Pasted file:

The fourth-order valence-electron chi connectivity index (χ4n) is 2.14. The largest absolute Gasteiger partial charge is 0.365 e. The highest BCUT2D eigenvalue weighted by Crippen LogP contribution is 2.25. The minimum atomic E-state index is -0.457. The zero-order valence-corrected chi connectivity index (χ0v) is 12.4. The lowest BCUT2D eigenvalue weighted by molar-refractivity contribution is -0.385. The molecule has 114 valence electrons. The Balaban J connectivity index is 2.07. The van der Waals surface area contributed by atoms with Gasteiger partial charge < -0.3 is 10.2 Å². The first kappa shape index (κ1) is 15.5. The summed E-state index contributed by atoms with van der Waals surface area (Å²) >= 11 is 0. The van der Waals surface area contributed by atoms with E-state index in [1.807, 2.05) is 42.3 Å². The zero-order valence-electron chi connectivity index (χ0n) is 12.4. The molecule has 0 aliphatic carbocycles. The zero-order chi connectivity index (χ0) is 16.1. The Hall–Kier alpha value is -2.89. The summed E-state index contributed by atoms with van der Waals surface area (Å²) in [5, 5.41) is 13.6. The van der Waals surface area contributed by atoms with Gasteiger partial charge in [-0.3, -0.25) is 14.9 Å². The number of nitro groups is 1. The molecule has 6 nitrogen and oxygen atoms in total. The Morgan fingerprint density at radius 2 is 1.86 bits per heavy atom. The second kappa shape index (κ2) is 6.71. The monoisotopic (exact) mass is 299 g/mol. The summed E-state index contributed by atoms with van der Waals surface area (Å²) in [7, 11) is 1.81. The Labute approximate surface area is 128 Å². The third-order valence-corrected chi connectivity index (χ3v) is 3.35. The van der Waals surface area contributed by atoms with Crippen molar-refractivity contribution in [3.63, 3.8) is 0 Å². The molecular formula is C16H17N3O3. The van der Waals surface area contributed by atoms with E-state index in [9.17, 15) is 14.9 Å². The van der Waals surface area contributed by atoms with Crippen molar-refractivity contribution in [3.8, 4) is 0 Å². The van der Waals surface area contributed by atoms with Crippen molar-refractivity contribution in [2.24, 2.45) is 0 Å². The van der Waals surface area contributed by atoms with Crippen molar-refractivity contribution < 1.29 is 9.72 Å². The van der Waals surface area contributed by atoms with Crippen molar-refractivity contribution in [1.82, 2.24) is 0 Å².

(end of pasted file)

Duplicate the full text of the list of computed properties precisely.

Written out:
The fourth-order valence-electron chi connectivity index (χ4n) is 2.14. The largest absolute Gasteiger partial charge is 0.365 e. The highest BCUT2D eigenvalue weighted by Crippen LogP contribution is 2.25. The minimum atomic E-state index is -0.457. The zero-order valence-corrected chi connectivity index (χ0v) is 12.4. The lowest BCUT2D eigenvalue weighted by molar-refractivity contribution is -0.385. The molecule has 114 valence electrons. The Balaban J connectivity index is 2.07. The van der Waals surface area contributed by atoms with Gasteiger partial charge < -0.3 is 10.2 Å². The first kappa shape index (κ1) is 15.5. The summed E-state index contributed by atoms with van der Waals surface area (Å²) >= 11 is 0. The van der Waals surface area contributed by atoms with E-state index in [1.807, 2.05) is 42.3 Å². The zero-order valence-electron chi connectivity index (χ0n) is 12.4. The molecule has 0 aliphatic carbocycles. The zero-order chi connectivity index (χ0) is 16.1. The Hall–Kier alpha value is -2.89. The summed E-state index contributed by atoms with van der Waals surface area (Å²) in [5, 5.41) is 13.6. The van der Waals surface area contributed by atoms with Gasteiger partial charge in [-0.3, -0.25) is 14.9 Å². The number of nitro groups is 1. The molecule has 6 nitrogen and oxygen atoms in total. The Morgan fingerprint density at radius 2 is 1.86 bits per heavy atom. The second kappa shape index (κ2) is 6.71. The monoisotopic (exact) mass is 299 g/mol. The summed E-state index contributed by atoms with van der Waals surface area (Å²) in [7, 11) is 1.81. The Labute approximate surface area is 128 Å². The third-order valence-corrected chi connectivity index (χ3v) is 3.35. The van der Waals surface area contributed by atoms with Crippen molar-refractivity contribution in [3.63, 3.8) is 0 Å². The molecular formula is C16H17N3O3. The van der Waals surface area contributed by atoms with E-state index in [9.17, 15) is 14.9 Å². The van der Waals surface area contributed by atoms with Crippen molar-refractivity contribution in [3.8, 4) is 0 Å². The van der Waals surface area contributed by atoms with Crippen molar-refractivity contribution in [2.24, 2.45) is 0 Å². The van der Waals surface area contributed by atoms with Crippen molar-refractivity contribution < 1.29 is 9.72 Å². The van der Waals surface area contributed by atoms with Crippen molar-refractivity contribution in [1.82, 2.24) is 0 Å².